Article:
For now, it was sunny and clear as Tam and her excited family dismounted and ran for the lagoon.
“Wow!,” said a wildlife conservation officer who would serve as their host. “Are you ever in luck! I think I see some dolphins coming this way! There haven’t been any here for at least two weeks! ”
Tam and the officer were on a rise of land overlooking the iridescent navy blue water of a lagoon the size of a football field.
“Yeah, I see some dorsal fins out there,” the officer said squinting through powerful binoculars. Tam and her family hurried down to the lagoon. She charged into the water first.
Tam waded out on shimmering white sand in the clear water until it was above her waist.
“Look!” her mother called guardedly, not wanting to frighten the dolphins she’d spotted swimming into the lagoon.
“Look!” her mother called again, more loudly this time, her voice propelled by the excitement that now also gripped her daughter.
Tam peered down into the water. Swimming toward her was an adult dolphin. Beside it was a baby. It was small, perhaps only a few weeks old. It stayed close to the adult, obviously its mother.
The sight sent shivers of excitement through Tam’s body.
Wow! she though. Oh wow! Is this ever awesome! This has to be the best day of my life!
She glanced over her shoulder at her family. They were smiling and waving with excitement as they waded into the lagoon. Even her pesky little brother seemed to be as excited as her.
And then her day got even better. The baby came up and swam around her legs. It wasn’t much more than two feet long. She reached down and felt it’s soft bck as it headed back to the safety of it’s mom.
Then a second adult entered the lagoon. It swam over to her and nudged the hand she was holding out just above the surface of the water. Tam returned the gesture, touching the dolphin’s nose. She expected it to shy away. She was surprised when the dolphin remained, as if wanting to make friends. Tam swam around the big marine mammal cautiously at first, and then moved closer.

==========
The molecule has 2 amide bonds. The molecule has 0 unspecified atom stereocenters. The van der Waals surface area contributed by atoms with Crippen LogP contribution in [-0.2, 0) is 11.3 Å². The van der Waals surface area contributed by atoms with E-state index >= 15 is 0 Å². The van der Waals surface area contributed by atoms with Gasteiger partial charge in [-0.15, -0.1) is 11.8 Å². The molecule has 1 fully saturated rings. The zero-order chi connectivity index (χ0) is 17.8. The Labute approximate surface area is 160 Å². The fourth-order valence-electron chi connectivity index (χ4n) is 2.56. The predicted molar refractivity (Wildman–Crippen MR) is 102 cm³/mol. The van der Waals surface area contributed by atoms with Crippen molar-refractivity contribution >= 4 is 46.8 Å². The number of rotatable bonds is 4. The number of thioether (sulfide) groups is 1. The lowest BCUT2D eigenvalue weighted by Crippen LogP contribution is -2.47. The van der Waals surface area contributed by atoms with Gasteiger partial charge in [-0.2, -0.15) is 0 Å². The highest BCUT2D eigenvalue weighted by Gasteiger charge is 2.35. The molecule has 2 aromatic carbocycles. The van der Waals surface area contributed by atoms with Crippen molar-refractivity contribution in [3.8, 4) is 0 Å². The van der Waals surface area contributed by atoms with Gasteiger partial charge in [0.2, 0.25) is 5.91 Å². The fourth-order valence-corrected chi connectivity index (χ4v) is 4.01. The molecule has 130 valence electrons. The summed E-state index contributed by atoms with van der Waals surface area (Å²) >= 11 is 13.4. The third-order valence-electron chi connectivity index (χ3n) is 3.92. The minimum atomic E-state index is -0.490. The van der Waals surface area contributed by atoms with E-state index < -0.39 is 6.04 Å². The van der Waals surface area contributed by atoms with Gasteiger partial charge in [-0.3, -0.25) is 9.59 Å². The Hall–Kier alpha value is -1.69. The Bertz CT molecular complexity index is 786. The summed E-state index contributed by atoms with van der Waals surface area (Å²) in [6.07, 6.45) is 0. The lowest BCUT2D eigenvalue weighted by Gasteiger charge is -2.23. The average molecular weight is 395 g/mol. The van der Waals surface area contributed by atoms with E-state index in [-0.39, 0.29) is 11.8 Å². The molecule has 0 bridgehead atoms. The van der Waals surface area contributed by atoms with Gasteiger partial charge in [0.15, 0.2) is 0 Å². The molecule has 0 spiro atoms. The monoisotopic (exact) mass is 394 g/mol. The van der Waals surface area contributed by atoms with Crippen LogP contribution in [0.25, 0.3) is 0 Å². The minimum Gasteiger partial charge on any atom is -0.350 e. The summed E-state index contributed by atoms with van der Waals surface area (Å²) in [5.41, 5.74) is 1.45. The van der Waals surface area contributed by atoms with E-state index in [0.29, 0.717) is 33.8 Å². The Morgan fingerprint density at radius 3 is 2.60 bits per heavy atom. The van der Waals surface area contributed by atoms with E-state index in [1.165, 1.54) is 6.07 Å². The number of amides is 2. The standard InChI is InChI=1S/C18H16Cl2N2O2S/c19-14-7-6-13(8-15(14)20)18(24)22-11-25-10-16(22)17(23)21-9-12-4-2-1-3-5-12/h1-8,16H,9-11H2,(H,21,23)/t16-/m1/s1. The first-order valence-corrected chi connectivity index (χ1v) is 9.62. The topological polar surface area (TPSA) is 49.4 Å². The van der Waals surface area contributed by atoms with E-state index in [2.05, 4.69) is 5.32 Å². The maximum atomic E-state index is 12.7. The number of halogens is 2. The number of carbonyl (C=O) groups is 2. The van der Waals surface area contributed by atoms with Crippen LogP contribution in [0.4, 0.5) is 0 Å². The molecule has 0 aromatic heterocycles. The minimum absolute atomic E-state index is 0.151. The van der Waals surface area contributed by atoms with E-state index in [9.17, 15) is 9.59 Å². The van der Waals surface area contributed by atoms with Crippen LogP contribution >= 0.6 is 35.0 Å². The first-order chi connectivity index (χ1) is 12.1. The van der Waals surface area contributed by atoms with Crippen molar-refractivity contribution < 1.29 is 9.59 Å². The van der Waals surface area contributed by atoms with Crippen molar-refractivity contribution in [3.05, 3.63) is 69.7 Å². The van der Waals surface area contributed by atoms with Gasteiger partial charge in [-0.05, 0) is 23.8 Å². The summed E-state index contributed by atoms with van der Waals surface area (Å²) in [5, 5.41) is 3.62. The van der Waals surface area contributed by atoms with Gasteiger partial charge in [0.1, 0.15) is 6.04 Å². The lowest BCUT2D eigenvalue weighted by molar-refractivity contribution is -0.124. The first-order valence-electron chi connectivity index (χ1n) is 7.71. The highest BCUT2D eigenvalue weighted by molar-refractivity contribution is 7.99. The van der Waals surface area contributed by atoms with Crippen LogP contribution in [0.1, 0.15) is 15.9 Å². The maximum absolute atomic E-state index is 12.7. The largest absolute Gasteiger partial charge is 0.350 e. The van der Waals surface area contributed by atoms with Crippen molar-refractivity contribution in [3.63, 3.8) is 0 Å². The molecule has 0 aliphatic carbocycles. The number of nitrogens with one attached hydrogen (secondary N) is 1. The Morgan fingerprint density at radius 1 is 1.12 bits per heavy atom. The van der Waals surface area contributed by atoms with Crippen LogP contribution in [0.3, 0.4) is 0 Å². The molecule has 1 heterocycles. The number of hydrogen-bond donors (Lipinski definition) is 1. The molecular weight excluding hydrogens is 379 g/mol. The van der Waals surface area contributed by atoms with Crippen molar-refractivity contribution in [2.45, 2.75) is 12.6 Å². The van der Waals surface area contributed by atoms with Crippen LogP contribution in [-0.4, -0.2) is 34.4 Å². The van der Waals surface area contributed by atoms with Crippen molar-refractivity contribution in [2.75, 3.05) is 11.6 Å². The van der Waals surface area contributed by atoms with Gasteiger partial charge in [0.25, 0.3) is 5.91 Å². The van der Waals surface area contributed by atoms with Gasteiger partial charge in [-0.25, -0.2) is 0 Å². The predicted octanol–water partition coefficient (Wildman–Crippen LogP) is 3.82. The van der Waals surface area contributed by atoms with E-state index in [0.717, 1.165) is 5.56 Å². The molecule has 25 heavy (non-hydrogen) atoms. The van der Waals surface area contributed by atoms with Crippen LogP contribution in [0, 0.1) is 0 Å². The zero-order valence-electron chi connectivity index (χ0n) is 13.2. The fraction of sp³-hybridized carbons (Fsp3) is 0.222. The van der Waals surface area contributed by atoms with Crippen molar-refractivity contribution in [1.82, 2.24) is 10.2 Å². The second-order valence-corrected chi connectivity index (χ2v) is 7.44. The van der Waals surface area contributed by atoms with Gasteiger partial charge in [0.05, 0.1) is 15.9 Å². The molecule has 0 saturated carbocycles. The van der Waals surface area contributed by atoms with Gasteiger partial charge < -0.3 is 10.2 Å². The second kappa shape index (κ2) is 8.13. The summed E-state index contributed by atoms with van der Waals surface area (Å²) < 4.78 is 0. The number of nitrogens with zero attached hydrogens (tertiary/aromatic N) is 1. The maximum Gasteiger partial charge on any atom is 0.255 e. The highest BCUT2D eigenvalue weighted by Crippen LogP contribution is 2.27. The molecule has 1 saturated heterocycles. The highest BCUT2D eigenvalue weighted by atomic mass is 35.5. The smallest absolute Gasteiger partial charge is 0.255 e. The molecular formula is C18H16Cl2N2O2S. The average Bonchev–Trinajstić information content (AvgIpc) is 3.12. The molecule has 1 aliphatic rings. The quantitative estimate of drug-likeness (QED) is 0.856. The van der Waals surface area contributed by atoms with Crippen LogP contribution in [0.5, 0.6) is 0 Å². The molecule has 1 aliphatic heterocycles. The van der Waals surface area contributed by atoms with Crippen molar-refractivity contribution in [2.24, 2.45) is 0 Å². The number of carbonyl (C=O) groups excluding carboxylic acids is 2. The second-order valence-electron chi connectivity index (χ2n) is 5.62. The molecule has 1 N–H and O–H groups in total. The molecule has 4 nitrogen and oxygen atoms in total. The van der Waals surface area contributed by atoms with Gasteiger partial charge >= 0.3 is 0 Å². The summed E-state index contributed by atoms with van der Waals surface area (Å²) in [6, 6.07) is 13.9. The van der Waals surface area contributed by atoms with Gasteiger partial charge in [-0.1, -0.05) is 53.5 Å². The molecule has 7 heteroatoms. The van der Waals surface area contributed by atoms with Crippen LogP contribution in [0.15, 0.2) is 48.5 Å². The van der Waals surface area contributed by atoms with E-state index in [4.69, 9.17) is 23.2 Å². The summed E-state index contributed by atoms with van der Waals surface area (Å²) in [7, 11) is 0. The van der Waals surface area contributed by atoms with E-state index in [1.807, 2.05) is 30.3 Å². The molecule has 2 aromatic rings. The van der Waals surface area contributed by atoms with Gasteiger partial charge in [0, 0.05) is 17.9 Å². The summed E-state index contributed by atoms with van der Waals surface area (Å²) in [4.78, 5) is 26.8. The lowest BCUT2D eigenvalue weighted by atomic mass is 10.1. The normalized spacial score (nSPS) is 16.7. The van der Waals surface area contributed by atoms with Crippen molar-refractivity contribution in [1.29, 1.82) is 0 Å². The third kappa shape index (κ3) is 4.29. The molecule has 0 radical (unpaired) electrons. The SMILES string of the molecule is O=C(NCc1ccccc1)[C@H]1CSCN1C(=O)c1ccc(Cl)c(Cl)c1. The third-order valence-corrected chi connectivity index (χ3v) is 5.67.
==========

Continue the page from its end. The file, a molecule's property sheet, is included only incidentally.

She gently ran her hand up the dolphin’s nose to its head and then stroked the soft skin along its back to the dorsal fin. The dolphin stayed there, seeming to enjoy the attention and the affection that Tam was feeling as she swam along side, patting and rubbing its back.
Maybe it’s sensing my love, she thought. She had no doubt this was so. Then the dolphin rose and shook its head, as if acknowledging the feelings in Tam’s heart.
She watched as the mother and her baby swam around the lagoon, much to the pleasure of the assembled visitors, now crowding into the water along the shore. All three dolphins began swimming among the legs of their human visitors, circling around and back, allowing themselves to be stroked and patted. They seemed to revel in the attention and the affection of their shore-bound fellow mammals.
Tam’s family and the others applauded. She overheard one of the wildlife officials tell the spectators that through their tracking program they believed the second dolphin was a sister of other adult, thus the baby’s aunt.
Much too soon, Tam heard her father call out it was time to go. He reminded her the family had a long drive ahead of them.
Moments later, as if the three dolphins had heard that call, they made a last tour of the lagoon among the spectators and then headed out to sea, their visit over.
As Tam and the crowd watched with delight, the two adult dolphins breached, leaping high into the air as if to bid them farewell.
The best day of Tam’s life had just got even better.
“The Dolphins at Monkey Mia” is Copyright © 2016 By James Osborne. All Rights Reserved